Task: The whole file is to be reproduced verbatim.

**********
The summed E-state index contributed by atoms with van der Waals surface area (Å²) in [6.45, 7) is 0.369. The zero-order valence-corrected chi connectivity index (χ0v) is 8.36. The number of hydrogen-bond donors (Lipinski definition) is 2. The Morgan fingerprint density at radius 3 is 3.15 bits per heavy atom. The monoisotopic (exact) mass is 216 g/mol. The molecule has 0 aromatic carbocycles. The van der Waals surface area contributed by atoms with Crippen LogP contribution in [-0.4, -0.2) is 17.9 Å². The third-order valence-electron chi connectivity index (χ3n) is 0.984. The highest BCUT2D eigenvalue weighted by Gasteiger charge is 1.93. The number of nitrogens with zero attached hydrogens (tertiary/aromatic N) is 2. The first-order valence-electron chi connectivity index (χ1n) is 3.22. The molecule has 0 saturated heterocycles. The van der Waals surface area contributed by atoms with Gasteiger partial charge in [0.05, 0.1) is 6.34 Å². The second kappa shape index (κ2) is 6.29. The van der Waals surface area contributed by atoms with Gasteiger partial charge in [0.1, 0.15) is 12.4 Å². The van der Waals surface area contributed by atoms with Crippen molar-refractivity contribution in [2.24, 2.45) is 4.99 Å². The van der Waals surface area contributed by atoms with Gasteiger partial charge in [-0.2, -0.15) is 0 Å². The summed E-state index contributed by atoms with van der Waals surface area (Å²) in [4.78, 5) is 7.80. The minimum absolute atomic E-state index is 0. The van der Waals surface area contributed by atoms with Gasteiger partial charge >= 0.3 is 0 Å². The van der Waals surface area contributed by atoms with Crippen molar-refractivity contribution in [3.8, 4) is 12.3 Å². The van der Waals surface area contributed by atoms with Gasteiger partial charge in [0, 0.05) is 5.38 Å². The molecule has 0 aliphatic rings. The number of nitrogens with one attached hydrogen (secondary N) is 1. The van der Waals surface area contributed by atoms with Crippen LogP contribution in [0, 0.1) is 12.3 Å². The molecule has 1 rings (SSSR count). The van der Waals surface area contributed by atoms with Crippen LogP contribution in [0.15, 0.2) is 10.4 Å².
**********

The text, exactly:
The summed E-state index contributed by atoms with van der Waals surface area (Å²) in [6.45, 7) is 0.369. The zero-order valence-corrected chi connectivity index (χ0v) is 8.36. The number of hydrogen-bond donors (Lipinski definition) is 2. The Morgan fingerprint density at radius 3 is 3.15 bits per heavy atom. The monoisotopic (exact) mass is 216 g/mol. The molecule has 0 aromatic carbocycles. The van der Waals surface area contributed by atoms with Crippen LogP contribution in [-0.4, -0.2) is 17.9 Å². The third-order valence-electron chi connectivity index (χ3n) is 0.984. The highest BCUT2D eigenvalue weighted by Gasteiger charge is 1.93. The number of nitrogens with zero attached hydrogens (tertiary/aromatic N) is 2. The first-order valence-electron chi connectivity index (χ1n) is 3.22. The molecule has 0 saturated heterocycles. The van der Waals surface area contributed by atoms with Gasteiger partial charge in [0.05, 0.1) is 6.34 Å². The second kappa shape index (κ2) is 6.29. The van der Waals surface area contributed by atoms with Gasteiger partial charge in [0.1, 0.15) is 12.4 Å². The van der Waals surface area contributed by atoms with Crippen molar-refractivity contribution in [2.24, 2.45) is 4.99 Å². The van der Waals surface area contributed by atoms with Gasteiger partial charge in [-0.2, -0.15) is 0 Å². The summed E-state index contributed by atoms with van der Waals surface area (Å²) in [4.78, 5) is 7.80. The minimum absolute atomic E-state index is 0. The van der Waals surface area contributed by atoms with Gasteiger partial charge >= 0.3 is 0 Å². The van der Waals surface area contributed by atoms with Crippen molar-refractivity contribution in [3.8, 4) is 12.3 Å². The van der Waals surface area contributed by atoms with Gasteiger partial charge in [0, 0.05) is 5.38 Å². The molecule has 0 aliphatic rings. The number of nitrogens with one attached hydrogen (secondary N) is 1. The van der Waals surface area contributed by atoms with Crippen LogP contribution in [0, 0.1) is 12.3 Å². The molecule has 1 rings (SSSR count). The van der Waals surface area contributed by atoms with Crippen LogP contribution in [0.15, 0.2) is 10.4 Å².